The city: I really couldn't have imagined how race-focused the city was in the days leading up to the race. The entire city of Boston felt consumed by the marathon. The energy was really incredible. Every storefront, business, and restaurant had a sign or something to support the runners. There were daffodils everywhere.
The interview: When Mom and Auntie Allie were picking up their bibs at the expo, there was a news crew filming runners. Both Mom and Auntie were interviewed and Auntie Allie's statements ended up on the local broadcast on Saturday morning!
The camaraderie: Like the city's businesses, the residents and visitors all seemed there for one reason - The Boston Marathon. On Saturday morning, Adam and I took a stroll around the city including the Public Garden and Boston Common. It was a beautiful sunny day and it was great to get some fresh air and see the city. While in the Public Garden, we passed many runners - both running and just strolling. One couple who was running stopped and asked us to take their photo. The man was wearing a Boston Marathon shirt so I immediately asked if they were running. They told us that the man was running while the woman spectated (not sure if they were husband and wife or not so I don't want to assume). I told them we were doing the same for my Mom and Aunt. We chatted about the race and then parted ways, but not before they snapped a photo of us. It was a neat moment.
The unthinkable: When we returned from dinner on Saturday night, I beelined it back to see Mom. When I found her curled up in bed shivering and drinking ginger ale, I knew something was really wrong. I had simply assumed her nerves had gotten the best of her and she wanted to relax by herself. I told her to focus on staying hydrated and she'd be ok. A few minutes later, I heard her vomit in my grandmother's bathroom. I muttered some curse words and stepped outside. Then I started crying. Sobbing really. I simply couldn't believe this was happening. Not to Mom. She worked too hard for this. I texted a few friends for support. No one could believe it. Once we got Mom into my Aunt's car to make the trek back to Boston, I didn't really feel like socializing. I hung around with my cousin and her boyfriend knowing I don't see them much but my mind was constantly on Mom's health. I didn't really sleep much Saturday night. I simply wished and prayed for a miracle.
The final prep: The night before the race, I wanted to FaceTime with Mom. I hoped to chat with her and put her at ease a bit. I could tell from her voice and facial expressions that she was nervous. And honestly, I was too but I did my best to be positive and upbeat. That night, I organized my spectating gear at least 100 times. I was SO nervous. Race morning, I traded text messages with Mom to encourage her and then the photos started coming...Mom and Auntie were off to the buses to tackle their big race! A few hours later, we suited up in our rain gear to head out to watch.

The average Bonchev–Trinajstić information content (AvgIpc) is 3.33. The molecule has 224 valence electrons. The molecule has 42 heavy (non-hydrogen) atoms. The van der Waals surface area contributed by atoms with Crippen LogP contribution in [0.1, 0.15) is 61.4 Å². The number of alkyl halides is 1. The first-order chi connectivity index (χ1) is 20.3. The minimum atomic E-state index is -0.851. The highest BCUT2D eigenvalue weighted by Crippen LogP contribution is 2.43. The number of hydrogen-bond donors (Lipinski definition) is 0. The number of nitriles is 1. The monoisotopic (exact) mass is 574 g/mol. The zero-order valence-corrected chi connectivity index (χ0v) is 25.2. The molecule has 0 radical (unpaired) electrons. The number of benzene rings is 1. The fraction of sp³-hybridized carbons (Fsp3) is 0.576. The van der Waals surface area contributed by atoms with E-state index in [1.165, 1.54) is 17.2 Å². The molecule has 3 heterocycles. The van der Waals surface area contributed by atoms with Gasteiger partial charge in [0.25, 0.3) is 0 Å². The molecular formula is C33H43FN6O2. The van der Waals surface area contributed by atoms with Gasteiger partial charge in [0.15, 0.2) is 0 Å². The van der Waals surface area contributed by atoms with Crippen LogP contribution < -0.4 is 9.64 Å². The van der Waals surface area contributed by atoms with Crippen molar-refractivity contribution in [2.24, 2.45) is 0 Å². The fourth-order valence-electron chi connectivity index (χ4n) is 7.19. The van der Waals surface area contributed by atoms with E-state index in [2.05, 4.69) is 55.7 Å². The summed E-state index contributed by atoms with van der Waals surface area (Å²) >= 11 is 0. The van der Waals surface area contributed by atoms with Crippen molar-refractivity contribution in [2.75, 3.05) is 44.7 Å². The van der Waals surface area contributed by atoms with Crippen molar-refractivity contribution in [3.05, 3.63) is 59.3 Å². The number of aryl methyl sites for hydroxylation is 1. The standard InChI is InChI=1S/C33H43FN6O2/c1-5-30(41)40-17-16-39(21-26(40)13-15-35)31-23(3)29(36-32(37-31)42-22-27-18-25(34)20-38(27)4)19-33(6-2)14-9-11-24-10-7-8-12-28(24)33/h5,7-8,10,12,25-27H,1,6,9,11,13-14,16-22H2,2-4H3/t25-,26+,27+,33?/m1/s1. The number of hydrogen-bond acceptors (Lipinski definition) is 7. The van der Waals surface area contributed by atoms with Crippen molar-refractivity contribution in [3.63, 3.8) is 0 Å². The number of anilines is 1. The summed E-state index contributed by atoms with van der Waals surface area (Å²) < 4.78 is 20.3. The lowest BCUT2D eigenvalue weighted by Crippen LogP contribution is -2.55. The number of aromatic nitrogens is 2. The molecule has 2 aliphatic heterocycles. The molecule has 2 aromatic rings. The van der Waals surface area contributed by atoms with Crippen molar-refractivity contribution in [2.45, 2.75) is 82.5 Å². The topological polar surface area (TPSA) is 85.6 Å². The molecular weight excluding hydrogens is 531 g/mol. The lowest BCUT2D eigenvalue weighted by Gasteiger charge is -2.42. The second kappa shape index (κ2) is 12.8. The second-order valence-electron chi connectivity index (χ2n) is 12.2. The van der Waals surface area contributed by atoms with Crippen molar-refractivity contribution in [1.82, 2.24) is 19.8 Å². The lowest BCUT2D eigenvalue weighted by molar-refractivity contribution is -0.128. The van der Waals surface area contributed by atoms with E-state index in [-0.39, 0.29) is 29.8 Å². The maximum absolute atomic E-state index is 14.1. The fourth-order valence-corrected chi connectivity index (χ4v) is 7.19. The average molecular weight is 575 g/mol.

|Sadly, my sign melted in the rain and didn't make it until they came by!|
The cheerleader: As the elite men came through while we were watching in Wellesley, there was an elite woman who was running just ahead of them who was swept up into their pack. She cheered furiously for Ritz and Meb. I couldn't believe it. I had never witnessed an elite runner cheer like that. It gave me chills. And I was amazed that I eventually learned this was Carla McAllister after I posted the photo on Instagram and someone recognized her.
|Carla is at the front in blue|
|We spent about 4 hours out in the rain but I didn't care one bit!|
The joy: When we saw Mom and Auntie at mile 13.8-ish in Wellesley, I thought my heart might jump out of my chest. I was screaming and waving wildly...kind of like my life depended on it. They both stopped for quick hugs and kept on running. Adam and I ran alongside them for a moment...me just to chat with them and him to get a picture. We had some snacks for them and I wanted to be sure they didn't need anything. They declined the bagel and English Muffin. I even offered Mom one of the pre-made sandwiches I had in a bag for our own lunch (we think that's what made her sick on Saturday). She laughed and firmly declined. As long as she was smiling, she was doing pretty good, I told myself. And in an instant, they were gone.
|Running by the Mobil station where we always used to gas up my parents'|
station wagon when we left my grandparents home
The moment: Adam and I were driving to the airport as Mom and Auntie Allie finished the final miles of the race. Dad called me and was a little choked up, telling me he had seen them at mile 25 and they were "running it in." My heart swelled. They would finish. Together. Adam and I were navigating closed roadways all over the place so the journey to the airport was far from simple (read: pretty tense). Megan was texting me updates every minute or so and then I realized I could watch the live feed on my phone. "Right on Hereford" she told me. "They just turned on Boylston." My eyes glued to my tiny cell phone screen, I was frantically searching the crowd for a blue and white jacket. I saw the notification pop up that they had finished but never saw them. I was disappointed. I had missed them. But alas, the live feed was delayed and a minute or two later, I saw them. Arms raised, they crossed the finish line. "They did it," I whispered with tears brimming in my eyes. I'm not sure if I've ever been more excited for someone to finish a race. I immediately sent Mom a bazillion text messages knowing it would be a while before I heard from her.
|Strong, determined sisters!!!|